Critical Care Trauma Centre



Under Medical Directive


Lidocaine is a Group IB antiarrhythmic agent that reduces the irritability of the myocardium by decreasing repolarization (decreasing QT interval).

Administration of this drug can be performed by CCTC nursing staff who are approved in the administration of life saving drugs under medical directive.

  1. Identify life-threatening rhythm
  2. Administration
  3. Continue defibrillation
  4. Hand Hygiene
  5. Prepare infusion
  1. Notify physician
  2. Monitor for side effects
  3. Document
  4. Order requirement




Identify Life-Threatening Rhythm

The nurse identifies a life-threatening arrhythmia that would respond to lidocaine:
• Ventricular Fibrillation (VF)
• pulseless Ventricular Tachycardia (VT)

Amiodarone should be considered as a first-line drug for these rhythms.


Lidocaine can terminate a re-entry ventricular arrhythmia by decreasing ventricular excitability and increasing stimulation threshold of the ventricle.

Lidocaine can be an alternative for these life-threatening arrhythmias if the patient has a:
a) known allergy to Amiodarone
a) documented prolonged QT interval



A nurse may administer 1 mg/kg of lidocaine once as part of the defibrillation procedure under medical directive. (Note: 1.5mg of Lidocaine may be given via the ETT if there is no venous access).


Lidocaine acts directly on the myocardial tissues to decrease excitability in the ventricles.


Continue Defibrillation Protocol

Reassess rhythms and if VF/VT present, continue to follow defibrillation procedure.


VF rarely converts without an application of direct current.

    4. Hand Hygiene        4. In accordance to the MoHLTC 4 moments of hand hygiene and LHSC infection control policies in an effort to reduce risk of transmission of microorganisms and secretions


Prepare Infusion

If treatment is successful, the nurse may initiate a lidocaine infusion of 2 gm/500cc D5W at 2 mg/min (30cc/hr) per defibrillation procedure under medical directive.


Lidocaine infusion maintains a therapeutic level to prevent recurrent VT.


Notify Physician

Notify the critical care physician.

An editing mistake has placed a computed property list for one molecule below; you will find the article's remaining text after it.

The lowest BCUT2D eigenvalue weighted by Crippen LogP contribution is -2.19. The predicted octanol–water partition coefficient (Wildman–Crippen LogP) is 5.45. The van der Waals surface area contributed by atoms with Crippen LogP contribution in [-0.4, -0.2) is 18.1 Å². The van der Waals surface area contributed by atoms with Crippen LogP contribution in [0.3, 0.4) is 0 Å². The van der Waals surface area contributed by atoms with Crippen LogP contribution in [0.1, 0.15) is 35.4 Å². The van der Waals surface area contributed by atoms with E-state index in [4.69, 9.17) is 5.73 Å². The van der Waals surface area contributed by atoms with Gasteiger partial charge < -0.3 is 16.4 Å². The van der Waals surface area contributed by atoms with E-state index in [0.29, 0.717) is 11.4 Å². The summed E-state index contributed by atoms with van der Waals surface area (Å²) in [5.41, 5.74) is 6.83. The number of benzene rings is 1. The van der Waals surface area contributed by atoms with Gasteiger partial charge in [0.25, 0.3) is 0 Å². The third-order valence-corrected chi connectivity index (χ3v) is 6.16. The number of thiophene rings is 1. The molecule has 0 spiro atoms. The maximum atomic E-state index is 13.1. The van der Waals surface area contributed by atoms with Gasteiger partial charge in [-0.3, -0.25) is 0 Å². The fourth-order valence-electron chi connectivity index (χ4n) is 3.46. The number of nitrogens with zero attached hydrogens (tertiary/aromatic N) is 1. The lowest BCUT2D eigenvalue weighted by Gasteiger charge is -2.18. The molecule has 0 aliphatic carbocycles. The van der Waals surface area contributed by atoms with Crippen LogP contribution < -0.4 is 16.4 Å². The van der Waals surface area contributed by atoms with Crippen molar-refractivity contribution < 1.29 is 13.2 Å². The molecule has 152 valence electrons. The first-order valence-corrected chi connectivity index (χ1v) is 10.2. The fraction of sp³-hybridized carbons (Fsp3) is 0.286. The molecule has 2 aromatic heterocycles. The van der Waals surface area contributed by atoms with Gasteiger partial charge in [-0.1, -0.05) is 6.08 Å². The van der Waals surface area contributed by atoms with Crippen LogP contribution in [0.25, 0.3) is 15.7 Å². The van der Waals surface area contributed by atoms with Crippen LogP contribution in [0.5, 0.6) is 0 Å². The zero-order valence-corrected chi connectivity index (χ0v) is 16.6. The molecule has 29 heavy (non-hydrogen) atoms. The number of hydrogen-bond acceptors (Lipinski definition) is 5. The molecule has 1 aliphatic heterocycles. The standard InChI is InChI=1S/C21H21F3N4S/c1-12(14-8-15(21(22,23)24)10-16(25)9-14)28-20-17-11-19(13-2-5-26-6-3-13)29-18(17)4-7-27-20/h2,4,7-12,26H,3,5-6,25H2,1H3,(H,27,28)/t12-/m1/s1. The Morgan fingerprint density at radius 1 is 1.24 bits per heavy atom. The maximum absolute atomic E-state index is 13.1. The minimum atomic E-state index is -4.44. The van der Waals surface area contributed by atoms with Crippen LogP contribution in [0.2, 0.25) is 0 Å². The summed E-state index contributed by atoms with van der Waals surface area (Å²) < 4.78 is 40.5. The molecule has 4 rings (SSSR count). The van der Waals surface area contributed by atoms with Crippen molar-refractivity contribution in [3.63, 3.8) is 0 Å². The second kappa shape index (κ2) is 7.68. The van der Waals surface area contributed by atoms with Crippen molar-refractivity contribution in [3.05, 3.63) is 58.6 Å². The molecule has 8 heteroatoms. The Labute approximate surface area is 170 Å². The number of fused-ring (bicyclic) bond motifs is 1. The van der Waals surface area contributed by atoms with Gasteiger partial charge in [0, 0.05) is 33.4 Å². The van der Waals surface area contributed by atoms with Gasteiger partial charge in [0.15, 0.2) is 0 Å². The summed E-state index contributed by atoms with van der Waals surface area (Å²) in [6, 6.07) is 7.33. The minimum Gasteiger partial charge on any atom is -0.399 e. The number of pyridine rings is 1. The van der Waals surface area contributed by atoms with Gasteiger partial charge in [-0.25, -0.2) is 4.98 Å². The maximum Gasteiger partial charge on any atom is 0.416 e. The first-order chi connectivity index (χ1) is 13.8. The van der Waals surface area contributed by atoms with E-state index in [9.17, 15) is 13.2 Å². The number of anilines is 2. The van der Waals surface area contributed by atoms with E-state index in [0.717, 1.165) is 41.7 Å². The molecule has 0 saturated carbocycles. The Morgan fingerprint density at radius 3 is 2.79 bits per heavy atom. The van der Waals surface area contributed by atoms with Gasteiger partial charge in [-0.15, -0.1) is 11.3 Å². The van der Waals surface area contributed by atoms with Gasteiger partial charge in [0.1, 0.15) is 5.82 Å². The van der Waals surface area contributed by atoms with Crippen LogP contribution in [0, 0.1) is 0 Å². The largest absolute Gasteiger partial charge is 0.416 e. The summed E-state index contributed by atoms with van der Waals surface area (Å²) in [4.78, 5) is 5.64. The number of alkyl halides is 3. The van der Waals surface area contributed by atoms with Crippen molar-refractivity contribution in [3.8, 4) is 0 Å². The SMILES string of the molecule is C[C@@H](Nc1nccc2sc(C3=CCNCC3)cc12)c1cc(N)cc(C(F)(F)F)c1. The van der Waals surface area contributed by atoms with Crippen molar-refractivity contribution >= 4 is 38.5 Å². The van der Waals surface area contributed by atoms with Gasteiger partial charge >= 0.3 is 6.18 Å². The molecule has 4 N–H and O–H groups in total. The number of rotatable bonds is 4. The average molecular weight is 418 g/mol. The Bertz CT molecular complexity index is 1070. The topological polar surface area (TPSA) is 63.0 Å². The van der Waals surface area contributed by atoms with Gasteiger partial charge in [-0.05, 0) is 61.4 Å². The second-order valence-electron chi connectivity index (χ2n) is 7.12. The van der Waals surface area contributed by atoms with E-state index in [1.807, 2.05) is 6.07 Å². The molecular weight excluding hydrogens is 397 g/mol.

Further treatment may be necessary.


Monitor for Side Effects

Monitor for side effects of lidocaine.


Clinical signs and symptoms of toxicity include drowsiness, disorientation, parasthesthesias, muscle twitching, agitation, seizures and hypotension.



The nurse documents administration and effect of lidocaine in the clinical record and cardiac arrest record.


The CNO identifies the nurse as competent to perform this skill and accountable for practice. Documentation provides evidence of clinical decision making and activation of protocol driven practice under medical directive.


Order Requirement

The medical directive is the physician's order.


This skill delegates to the nurse the ability to make independent decisions and to implement actions according to protocol guidelines per medical directive.


American Heart Association. (2000). Guidelines 2000 for cardiopulmonary Resuscitation and Emergency Cardiovascular Care. Part 6: Advanced cardiovascular life support: 7D. The American Heart in collaboration with the International Liaison Committee on Resuscitation. Circulation, August 22; 102 (8 Supp).

Field, J.M., Hazinski, M. & Gilmore, D (Eds). (2006). Handbook of Emergency Cardiovascular Care for Healthcare Providers. American Heart Association.Hazinksi, M., Chameides, L., Elling, B. & Hemphill, R. (2005-2006). Highlights of the 2005 American Heart Association Guidelines for Cardiopulmonary Resuscitation and Emergency Cardiovascular Care. Currents in Emergency Cardiovascular Care, Vol 16, 4, 1-28.

Developed by:
Judy Hackett RN BScN CCTC

Clinical Educator, CCTC
August 14, 2006
October 2006

Last Update:March 23, 2010, Reviewed: September 29, 2014 (B. Morgan)